Paper may not be the way to go......even a one-time-disposable-use scenario.

https://youtu.be/YR14sZrzquI?t=46
 
Posts: 101
Location: California Zone 10b / Wyoming Zone 3b
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I’m going to be doing some experiments with these things soon.  Ordering a mix of trees (locust, Osage orange, & mountain ash) and some water boxes and will plant in the same areas with and without boxes.  See how it turns out.
 
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I have 20 of them. Haven't had the success manufacturer claims but they do work better than planting directly in the ground less time irrigating for sure. Maybe seventy percent survival rate and I have to fill them maybe three times a summer.  Using two wicks works best. I get eight inches of rain a year in Colorado
 
Alex Arn
Posts: 101
Location: California Zone 10b / Wyoming Zone 3b
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building woodworking homestead
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Well I planted 9 of them with a mix of tree species and we will see if any survive until next spring.  When I left all of them were slightly over full due to a passing rains storm and everything except the black locust seedlings were showing signs of life.  I did add stacks of cut logs on the upwind side (was supposed to be a hugelculture but ran out of time) to act as a wind break and maybe catch some snow drifts for insulation.   Fingers crossed.
 
Mikhail Mulbasicov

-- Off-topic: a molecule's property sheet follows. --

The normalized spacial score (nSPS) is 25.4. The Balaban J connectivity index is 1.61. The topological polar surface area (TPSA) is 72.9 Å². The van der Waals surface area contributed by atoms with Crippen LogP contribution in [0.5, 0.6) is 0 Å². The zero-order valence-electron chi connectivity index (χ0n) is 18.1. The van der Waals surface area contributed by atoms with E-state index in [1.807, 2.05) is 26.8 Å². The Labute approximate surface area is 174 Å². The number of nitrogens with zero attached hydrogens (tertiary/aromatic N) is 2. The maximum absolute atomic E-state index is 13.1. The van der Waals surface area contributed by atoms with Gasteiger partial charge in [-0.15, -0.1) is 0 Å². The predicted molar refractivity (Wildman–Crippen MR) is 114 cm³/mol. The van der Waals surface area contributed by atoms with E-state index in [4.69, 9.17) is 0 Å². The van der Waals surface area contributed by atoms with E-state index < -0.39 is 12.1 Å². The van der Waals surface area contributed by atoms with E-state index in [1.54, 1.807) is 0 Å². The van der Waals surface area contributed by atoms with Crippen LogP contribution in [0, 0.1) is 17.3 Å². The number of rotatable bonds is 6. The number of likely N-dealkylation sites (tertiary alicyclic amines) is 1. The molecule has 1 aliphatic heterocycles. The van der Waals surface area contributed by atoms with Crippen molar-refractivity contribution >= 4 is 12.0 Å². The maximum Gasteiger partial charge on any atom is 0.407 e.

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Yeah, to be honest, I don't like the groasis waterboxx for a mass tree planting (reforestation) role.
Maybe in a (low water use) garden or orchard setting with intermittent maintenance its fine.

Some problems I've had:

- Tubes clog.
Even on the groasis website, their own promotional documentation/photos show the lid collecting with debris/sand. etc.
As well as rain and dew, the lids ALSO catch wind blown sand, silt, grass, plant matter, grass, seed, etc.  It all settles on the tube opening and clogs the tube.
The debris floats onto of the surface tension the water level inside the tube, solidifying there as the water level drops.
In a mass reforestation effort (10,000-100,000 units), the extra cost of the system is not worth it if the whole water collection system is so easily defeated...
...and the advantage the boxx can be reused.
One the box is only going to be a one time drain-down use, with no re-filling....
...you are better off it with a paper-version. (which Groasis sells along with Land Life Company).

- Gophers. etc.   Will dig under the boxx, chew on the wick.  
I had one where there was even  chew-marks on the plastic orifice where the wick protrudes out!
Those two boxxes I had were nearly empty; and all the others were still 75% full from the initial filling.
I believe the rodent were actually "drinking" the water down....
...or chewing the wick flush off make the boxes drain easier.

Other thoughts:

- The round Groasis Waterboxx is made of ..... plastic.
Some carbon there for sure, right?
I doubt they use recycled plastic for this application; the Boxx has to be quite durable and precisely made to work.
I will say, I'm impressed how all of the pieces fit together and function properly (in a sterile environment).

At least the options purported to be made of recycled paper.

The paper Growboxx and the Land Life Company Cocoon seem to hold a lot more water initially, (but seem to be set up to drain-down quicker)